I could not agree more with this quote from John Dewey. No matter what year it is, this quote still hits close to home for me as I’m sure it does for you. It makes me wonder what a 21st century classroom looks like and how prepared it will make our children for the future? It spawns a discussion amongst educators no matter where they are across the world as no one really has the answers to these questions. However, I’ve found someone that has really become a pioneer for future education. Her name is Anne Shaw and she helps model 21st Century Schools.
Anne is a true visionary and excels at making people and organizations perform higher which in turn makes for a better student. Her forte is in curriculum design and professional development that is renown across the world.
When I’ve worked with Anne, I could feel a passion where she cares for everybody. Some of her strengths that she fuses into the curriculum and schools include:
- Personalized learning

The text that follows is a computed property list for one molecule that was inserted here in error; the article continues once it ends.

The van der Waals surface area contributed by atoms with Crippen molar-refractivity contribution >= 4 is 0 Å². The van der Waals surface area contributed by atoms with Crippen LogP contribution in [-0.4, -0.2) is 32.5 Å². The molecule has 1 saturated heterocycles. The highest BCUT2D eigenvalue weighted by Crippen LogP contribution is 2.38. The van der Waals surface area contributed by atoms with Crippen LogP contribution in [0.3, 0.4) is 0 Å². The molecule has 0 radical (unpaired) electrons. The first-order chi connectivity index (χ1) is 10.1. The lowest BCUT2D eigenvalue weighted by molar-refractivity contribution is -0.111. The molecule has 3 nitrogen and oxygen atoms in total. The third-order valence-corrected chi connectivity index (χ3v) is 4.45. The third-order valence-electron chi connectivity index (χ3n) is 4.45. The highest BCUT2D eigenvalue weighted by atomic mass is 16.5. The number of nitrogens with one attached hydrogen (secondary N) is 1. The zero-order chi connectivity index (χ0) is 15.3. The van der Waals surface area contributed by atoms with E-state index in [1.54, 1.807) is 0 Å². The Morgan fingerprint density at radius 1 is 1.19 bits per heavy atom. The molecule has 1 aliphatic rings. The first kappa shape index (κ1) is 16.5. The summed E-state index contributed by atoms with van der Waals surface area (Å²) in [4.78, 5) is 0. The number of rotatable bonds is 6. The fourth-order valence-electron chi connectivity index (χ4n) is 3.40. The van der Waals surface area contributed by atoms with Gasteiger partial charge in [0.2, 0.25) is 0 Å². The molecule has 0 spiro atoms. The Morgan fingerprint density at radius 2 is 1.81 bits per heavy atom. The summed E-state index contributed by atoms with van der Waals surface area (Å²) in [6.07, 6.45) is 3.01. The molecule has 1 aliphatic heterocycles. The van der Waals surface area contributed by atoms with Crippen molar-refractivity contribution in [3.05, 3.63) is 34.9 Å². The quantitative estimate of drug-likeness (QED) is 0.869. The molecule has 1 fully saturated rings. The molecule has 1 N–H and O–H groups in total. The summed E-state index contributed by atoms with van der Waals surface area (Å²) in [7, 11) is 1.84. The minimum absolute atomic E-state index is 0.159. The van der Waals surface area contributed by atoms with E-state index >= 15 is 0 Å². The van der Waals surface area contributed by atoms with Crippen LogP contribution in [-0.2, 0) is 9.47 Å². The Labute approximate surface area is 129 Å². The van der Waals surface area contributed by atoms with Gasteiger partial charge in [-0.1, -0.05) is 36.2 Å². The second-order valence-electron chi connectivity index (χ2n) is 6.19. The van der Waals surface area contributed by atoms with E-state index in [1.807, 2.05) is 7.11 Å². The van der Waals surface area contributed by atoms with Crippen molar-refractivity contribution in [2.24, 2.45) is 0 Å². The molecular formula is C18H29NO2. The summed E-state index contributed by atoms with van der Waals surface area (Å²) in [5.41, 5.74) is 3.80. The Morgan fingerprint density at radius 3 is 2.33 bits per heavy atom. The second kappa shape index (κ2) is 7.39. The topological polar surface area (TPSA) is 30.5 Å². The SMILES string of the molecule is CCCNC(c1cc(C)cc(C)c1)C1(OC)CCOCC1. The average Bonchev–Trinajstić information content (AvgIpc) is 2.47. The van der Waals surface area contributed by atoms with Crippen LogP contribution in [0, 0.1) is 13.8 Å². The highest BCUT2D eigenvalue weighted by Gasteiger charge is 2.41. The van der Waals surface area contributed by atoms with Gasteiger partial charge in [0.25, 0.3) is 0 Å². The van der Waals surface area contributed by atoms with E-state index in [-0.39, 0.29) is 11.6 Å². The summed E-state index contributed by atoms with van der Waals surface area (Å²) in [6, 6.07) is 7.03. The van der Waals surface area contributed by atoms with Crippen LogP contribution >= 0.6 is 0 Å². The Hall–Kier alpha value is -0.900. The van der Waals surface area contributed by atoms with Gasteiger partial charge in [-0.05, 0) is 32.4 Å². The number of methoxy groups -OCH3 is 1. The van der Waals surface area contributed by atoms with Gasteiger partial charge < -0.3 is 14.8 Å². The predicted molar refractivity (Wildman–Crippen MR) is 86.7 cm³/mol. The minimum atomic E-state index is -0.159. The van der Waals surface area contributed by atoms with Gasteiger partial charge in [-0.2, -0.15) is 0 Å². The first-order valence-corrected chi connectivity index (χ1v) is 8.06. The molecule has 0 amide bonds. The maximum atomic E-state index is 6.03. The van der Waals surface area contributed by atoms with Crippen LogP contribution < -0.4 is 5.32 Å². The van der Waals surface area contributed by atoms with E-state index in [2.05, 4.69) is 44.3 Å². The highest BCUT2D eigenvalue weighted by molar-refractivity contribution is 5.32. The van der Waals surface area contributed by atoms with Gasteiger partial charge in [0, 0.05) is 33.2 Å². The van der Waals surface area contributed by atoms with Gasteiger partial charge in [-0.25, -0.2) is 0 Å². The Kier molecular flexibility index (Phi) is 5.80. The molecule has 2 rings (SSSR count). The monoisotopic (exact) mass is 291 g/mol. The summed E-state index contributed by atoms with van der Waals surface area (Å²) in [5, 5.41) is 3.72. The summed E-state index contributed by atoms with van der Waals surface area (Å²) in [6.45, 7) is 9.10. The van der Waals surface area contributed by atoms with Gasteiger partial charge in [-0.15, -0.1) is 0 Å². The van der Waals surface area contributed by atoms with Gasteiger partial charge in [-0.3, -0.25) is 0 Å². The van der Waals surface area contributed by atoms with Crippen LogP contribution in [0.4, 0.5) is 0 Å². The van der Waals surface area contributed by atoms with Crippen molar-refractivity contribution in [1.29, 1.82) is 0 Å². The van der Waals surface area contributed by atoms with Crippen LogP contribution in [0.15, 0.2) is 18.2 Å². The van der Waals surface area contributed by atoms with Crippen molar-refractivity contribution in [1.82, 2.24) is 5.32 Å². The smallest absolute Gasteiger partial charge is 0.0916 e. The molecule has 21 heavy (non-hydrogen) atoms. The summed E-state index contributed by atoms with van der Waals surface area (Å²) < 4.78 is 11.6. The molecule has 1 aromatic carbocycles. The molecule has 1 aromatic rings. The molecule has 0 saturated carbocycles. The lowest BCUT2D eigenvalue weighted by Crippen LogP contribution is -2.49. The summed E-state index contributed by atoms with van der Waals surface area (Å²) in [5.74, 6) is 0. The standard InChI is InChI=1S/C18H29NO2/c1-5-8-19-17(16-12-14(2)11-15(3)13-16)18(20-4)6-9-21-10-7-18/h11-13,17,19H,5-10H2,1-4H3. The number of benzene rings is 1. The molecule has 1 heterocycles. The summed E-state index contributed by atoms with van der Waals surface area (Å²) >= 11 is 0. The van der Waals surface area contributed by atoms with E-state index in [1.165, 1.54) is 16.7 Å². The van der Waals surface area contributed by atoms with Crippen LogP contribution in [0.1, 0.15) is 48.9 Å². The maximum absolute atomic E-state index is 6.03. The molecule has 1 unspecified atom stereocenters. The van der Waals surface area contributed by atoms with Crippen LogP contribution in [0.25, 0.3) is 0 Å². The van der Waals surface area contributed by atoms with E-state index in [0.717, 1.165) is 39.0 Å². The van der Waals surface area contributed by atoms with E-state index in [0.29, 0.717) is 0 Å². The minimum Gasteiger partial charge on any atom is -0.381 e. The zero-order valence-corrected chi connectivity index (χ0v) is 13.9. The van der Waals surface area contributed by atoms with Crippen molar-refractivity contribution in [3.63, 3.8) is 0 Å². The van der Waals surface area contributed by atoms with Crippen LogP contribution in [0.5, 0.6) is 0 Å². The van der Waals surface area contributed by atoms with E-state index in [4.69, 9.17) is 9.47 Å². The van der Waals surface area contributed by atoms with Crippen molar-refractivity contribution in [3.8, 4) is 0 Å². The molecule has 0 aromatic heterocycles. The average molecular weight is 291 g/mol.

- Project-Based learning
- Inquiry-driven alignment to (and beyond) the standards
- 21st century skills
- Integration of technologies
- Multiple literacies
- STEAM learning styles
- Classroom strategies planning tools
- Thinking tools
- Tons of resources
- Interdisciplinary, from the arts to writing designing
- The learning environment
- From maker spaces to edible schoolyards,
- Math labs to kitchens
- Multimedia production
These are exactly the same things I hear from the industry as well as from educators who state that many of our students are still lacking. In fact, this past week I was able to go on a tour at our local Alcoa-Howmet with 30 students and the Human Resources Director and the Plant Manager both echoed the same message… that students need to be better equipped with the essentials like the ones Mrs. Shaw stresses in 21st Century Schools.
If you have been fortunate to have seen one of her sessions or read her book, you would see how easy it is to initiate this transformation. However, if you have not attended a session, I highly recommend that you sign up! She has her next session coming up next month in San Francisco and I encourage you to attend.
For if you listen to her you won’t be asking what does a 21st century classroom look like. Instead, you’ll be asking how did a 20th century classroom really teach children?